“Enfield may be frustrated at the lack of information, but he’s the one who hired Bland, made him associate head coach and set the culture that led to the alleged corruption.” This one is a doozy. First, we still don’t know if Bland did anything wrong. You are still innocent until proven guilty in this country. According to the LA Times, there’s some big time questions with the FBI’s account of what happened. Second, suppose the charges against Bland are true. It’s now Enfield’s responsibility to monitor his 37-year-old Associate Head Coach at all times? Third, is Enfield also responsible for the culture that led to the school-record 26 wins last season?

“Enfield can downplay the role that the FBI has played in USC’s disappointment, but that just highlights what a poor job he’s done coaching this team.” Enfield is downplaying the role that the FBI has played because he doesn’t want to make excuses, but let’s be real. Melton’s absence has been a huge deal. He led the Pac-12 in steals last season as a freshman. He’s projected as a first round draft pick. He’s USC’s Swiss Army Knife. He’s a playmaker and allows Jordan McLaughlin to rest, instead of playing virtually every minute of every game. While the loss to Washington was certainly disappointing, it came on the heels of an extremely impressive victory in the Diamond Head Classic. Enfield led the Trojans to three wins in four days, one coming over a very good Middle Tennessee squad. I guess Thamel wasn’t watching.

Also, not once in his piece does Thamel mention the fact that Enfield’s teams have improved every single year since arriving at USC. Not once does he mention their two NCAA Tournament victories last year. Not once does he mention Enfield’s outstanding player development skills. Chimezie Metu has gone from a raw freshman into a potential NBA lottery pick. Jordan McLaughlin is now one of the best point guards in the country. Nick Rakocevic went from a non-factor to a key piece of the rotation and a frequent starter. The list goes on and on.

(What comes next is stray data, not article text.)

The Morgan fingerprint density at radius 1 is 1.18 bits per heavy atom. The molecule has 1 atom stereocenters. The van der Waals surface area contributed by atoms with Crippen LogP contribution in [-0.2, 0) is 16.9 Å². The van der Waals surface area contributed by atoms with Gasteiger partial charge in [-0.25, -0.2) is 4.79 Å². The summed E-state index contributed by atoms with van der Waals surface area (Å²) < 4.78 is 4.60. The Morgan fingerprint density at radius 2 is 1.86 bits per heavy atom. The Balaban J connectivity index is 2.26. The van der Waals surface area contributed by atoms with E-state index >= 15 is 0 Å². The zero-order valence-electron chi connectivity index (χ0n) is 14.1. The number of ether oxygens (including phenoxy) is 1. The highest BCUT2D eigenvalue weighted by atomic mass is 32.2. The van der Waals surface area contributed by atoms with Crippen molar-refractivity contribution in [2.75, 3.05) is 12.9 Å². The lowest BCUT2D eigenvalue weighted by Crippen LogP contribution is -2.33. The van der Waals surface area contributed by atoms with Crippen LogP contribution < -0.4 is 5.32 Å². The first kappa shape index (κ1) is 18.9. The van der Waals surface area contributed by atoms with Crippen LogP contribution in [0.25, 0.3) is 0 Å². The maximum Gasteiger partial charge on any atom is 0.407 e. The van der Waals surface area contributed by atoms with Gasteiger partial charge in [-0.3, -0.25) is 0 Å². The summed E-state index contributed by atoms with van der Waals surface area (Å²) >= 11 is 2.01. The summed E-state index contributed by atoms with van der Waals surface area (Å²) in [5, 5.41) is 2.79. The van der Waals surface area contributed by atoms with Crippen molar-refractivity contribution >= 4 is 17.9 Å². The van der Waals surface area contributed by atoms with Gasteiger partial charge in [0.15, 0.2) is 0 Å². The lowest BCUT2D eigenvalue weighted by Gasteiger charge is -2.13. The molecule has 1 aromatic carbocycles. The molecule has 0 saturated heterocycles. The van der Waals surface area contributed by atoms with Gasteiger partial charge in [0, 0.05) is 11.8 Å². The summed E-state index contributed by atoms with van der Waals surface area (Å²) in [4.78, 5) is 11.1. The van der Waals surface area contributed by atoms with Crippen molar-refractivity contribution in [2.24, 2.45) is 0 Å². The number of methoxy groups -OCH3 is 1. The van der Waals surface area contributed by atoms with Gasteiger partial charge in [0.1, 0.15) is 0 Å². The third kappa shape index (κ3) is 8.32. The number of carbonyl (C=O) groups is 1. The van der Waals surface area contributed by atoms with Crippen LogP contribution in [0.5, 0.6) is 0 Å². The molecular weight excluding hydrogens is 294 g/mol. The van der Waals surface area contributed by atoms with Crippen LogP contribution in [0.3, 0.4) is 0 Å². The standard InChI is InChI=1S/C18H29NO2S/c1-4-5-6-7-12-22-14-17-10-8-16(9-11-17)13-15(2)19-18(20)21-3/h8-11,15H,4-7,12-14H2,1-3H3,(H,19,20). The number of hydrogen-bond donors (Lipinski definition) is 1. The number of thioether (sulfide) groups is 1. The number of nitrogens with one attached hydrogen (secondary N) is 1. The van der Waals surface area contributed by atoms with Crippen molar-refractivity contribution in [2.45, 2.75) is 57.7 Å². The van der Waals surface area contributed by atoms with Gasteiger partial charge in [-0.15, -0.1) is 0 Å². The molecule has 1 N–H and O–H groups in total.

It’s not easy to be the head coach at USC. Small home crowds are common. You’re competing with UCLA, Arizona, and Oregon for players. There’s not much positive history. Despite that, Enfield has put USC back on the map.

“But perhaps the best thing Enfield can do is take a long look in the accountability mirror before suggesting his players do the same.” Again, these are adults playing big time college basketball. They will survive their coach calling them out one time when they allow 67% shooting. At what point do players have to take responsibility for their own play? The biggest reason for USC’s five losses is the absence of De’Anthony Melton and injuries, not Andy Enfield or his staff. Maybe Thamel should look in the accountability mirror. How many USC practices has he been to? How many USC games has he watched over the past three years? What beef does he have with Andy Enfield?

Thamel’s hit piece was extremely unfair to Andy Enfield and the entire USC program. It paints a completely inaccurate picture of what is going on. You might even call it fake news. The Trojans have played phenomenal defense the past two games, so evidently Enfield’s strategy of calling out his players worked, unlike Thamel’s absurd analysis.

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One thought on “Kelner: Response to Thamel’s hit piece on USC

  1. […] Yes, Pete Thamel, Galen Center is not the most intimidating place to play on the same night that the whole fan base is watching the Cotton Bowl (and the students are passed out at their hometown pubs). […]